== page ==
Ten Ways to Synchronize Your Online Class with Twitter
Ever make a blogger’s sorta-kinda promise? If you agree upon request to write or say something intelligible sometime about a topic of mutual interest, then you have made a blogger’s sorta-kinda promise.
Introduction: In Fall, 2013, I had the opportunity to deliver a workshop for the North Carolina Association of College and Teacher Educators (NC-ACTE), “How Asynchronous Should Your Online Class Be?” The workshop covers the theory and practice of infusing an asynchronous course with synchronous learning. That is a variety of blended learning. The NC-ACTE is a wonderful organization. They patiently listened to me. For this blog post I shall cut-to-the-chase and focus upon the way one tool only can infuse synchronous teachable moments within an asynchronous course. The tool is Twitter, and the practical applications are tenfold. I shall assume you are using a Learning Management System (LMS) for your asynchronous class. My LMS is Moodle. Also, I shall assume the student has two accounts – a LMS account and a Twitter account. To keep things simple I am just working with Twitter and my LMS and not SM tool-ups like HootSuite or TweetDeck . Here we go.
Ten: Ask students to find and follow a #trending hashtag as an assignment.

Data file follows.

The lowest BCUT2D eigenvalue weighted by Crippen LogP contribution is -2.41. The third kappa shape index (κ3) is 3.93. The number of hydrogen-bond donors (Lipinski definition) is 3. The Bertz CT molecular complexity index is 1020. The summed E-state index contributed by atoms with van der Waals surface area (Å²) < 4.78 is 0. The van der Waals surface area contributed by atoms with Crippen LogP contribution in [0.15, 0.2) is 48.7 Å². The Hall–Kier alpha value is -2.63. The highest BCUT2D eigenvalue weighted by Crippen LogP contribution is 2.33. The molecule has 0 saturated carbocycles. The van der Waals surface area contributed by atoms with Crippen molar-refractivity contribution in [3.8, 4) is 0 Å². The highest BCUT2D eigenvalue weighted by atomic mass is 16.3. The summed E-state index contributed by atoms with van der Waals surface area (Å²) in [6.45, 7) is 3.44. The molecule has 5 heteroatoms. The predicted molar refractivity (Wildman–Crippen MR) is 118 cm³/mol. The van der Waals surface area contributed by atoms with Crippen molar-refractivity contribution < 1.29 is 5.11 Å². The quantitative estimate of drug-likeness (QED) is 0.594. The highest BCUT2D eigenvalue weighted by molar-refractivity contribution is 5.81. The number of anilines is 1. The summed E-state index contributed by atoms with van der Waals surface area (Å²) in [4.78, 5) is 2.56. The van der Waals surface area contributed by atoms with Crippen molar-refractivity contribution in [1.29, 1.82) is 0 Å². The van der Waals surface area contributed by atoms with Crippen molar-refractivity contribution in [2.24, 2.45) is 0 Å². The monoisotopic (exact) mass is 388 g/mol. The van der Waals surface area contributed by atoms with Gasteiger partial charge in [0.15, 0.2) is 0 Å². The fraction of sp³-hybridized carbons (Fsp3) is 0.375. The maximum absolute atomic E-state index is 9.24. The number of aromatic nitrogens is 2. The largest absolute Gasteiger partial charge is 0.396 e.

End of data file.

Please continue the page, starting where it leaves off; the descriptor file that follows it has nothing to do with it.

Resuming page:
Nine: Insert into the LMS a Twitter widget. It will work like a RSS feed to keep synchronous Twitter posts before the class.
Eight: Ask students to join an organized Twitter chat. Just jump in. Some well- heeled Twitter chats welcome student and guests. Susan M. Bearden @s_bearden who is an organizer of #edtechchat loves to have newbies join the discussion on Monday at 8PM EST.
Seven: This is a two-step. First, ask students to create or adopt a Class #101 List, and second, add their classmates to the list. Check the list to see what classmates are doing in real time on Twitter.
Six: Have student follow a syndicated service like the Wall Street Journal, @WSJ In real time you can scan the daily headlines or get the closing numbers for the DOW and other indexes.
Five: Have students follow a Twitter “Big-bird.” There are plenty of Twitter “Big-bird” personalities that you can follow. Some syndicated columnists like Greta Van Sustern @gretawire are going to tweet-up the entire day. (If I grow up, perhaps I can be a “Big-bird.”)
Four: Conduct a Twitter scavenger hunt. You supply the names or the hashtags, and allow the students to discover tweets with information needed to answer questions for class.
Three: Tag a Tweep in your PLN to organize a demo Twitter chat for your class. Have student follow your #demohash. This allows students to lurk until they get familiar with the standard Q-and-A format used in most Twitter chats.
Two: Invite students to submit a #101 hashtag for their very own class. Take a vote. I would suggest that you use Padlet @padlet for this, but then I would introduce a new tool. So, make the submissions in a LMS discussion forum.
One: Create a unique #101 class hashtag, and invite students to follow it at a designated time for a #101 class chat. It works for Mrs. Alice Keeler @alicekeeler, it will work for you.
Back in the day we would say tune again at the “same Bat-time and the same Bat-channel.” Might need to update that, don’t you think?